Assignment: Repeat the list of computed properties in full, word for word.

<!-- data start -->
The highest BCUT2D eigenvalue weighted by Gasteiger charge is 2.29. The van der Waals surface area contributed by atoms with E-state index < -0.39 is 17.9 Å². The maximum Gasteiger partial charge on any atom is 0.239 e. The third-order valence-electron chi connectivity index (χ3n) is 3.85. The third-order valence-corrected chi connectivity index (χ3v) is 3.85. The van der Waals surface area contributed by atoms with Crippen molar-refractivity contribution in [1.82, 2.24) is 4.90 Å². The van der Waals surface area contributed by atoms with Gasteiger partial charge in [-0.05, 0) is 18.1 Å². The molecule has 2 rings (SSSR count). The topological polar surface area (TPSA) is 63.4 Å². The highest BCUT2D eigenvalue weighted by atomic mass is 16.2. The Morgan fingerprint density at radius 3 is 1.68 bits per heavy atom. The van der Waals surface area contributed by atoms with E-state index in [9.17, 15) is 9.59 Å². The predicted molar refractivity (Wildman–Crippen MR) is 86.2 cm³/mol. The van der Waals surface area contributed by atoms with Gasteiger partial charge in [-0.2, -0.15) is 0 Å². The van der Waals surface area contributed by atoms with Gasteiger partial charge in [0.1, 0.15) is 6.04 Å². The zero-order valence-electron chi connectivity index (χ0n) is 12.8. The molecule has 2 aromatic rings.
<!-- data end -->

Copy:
The highest BCUT2D eigenvalue weighted by Gasteiger charge is 2.29. The van der Waals surface area contributed by atoms with E-state index < -0.39 is 17.9 Å². The maximum Gasteiger partial charge on any atom is 0.239 e. The third-order valence-electron chi connectivity index (χ3n) is 3.85. The third-order valence-corrected chi connectivity index (χ3v) is 3.85. The van der Waals surface area contributed by atoms with Crippen molar-refractivity contribution in [1.82, 2.24) is 4.90 Å². The van der Waals surface area contributed by atoms with Gasteiger partial charge in [-0.05, 0) is 18.1 Å². The molecule has 2 rings (SSSR count). The topological polar surface area (TPSA) is 63.4 Å². The highest BCUT2D eigenvalue weighted by atomic mass is 16.2. The Morgan fingerprint density at radius 3 is 1.68 bits per heavy atom. The van der Waals surface area contributed by atoms with E-state index in [9.17, 15) is 9.59 Å². The predicted molar refractivity (Wildman–Crippen MR) is 86.2 cm³/mol. The van der Waals surface area contributed by atoms with Gasteiger partial charge in [-0.2, -0.15) is 0 Å². The van der Waals surface area contributed by atoms with Gasteiger partial charge in [0.1, 0.15) is 6.04 Å². The zero-order valence-electron chi connectivity index (χ0n) is 12.8. The molecule has 2 aromatic rings.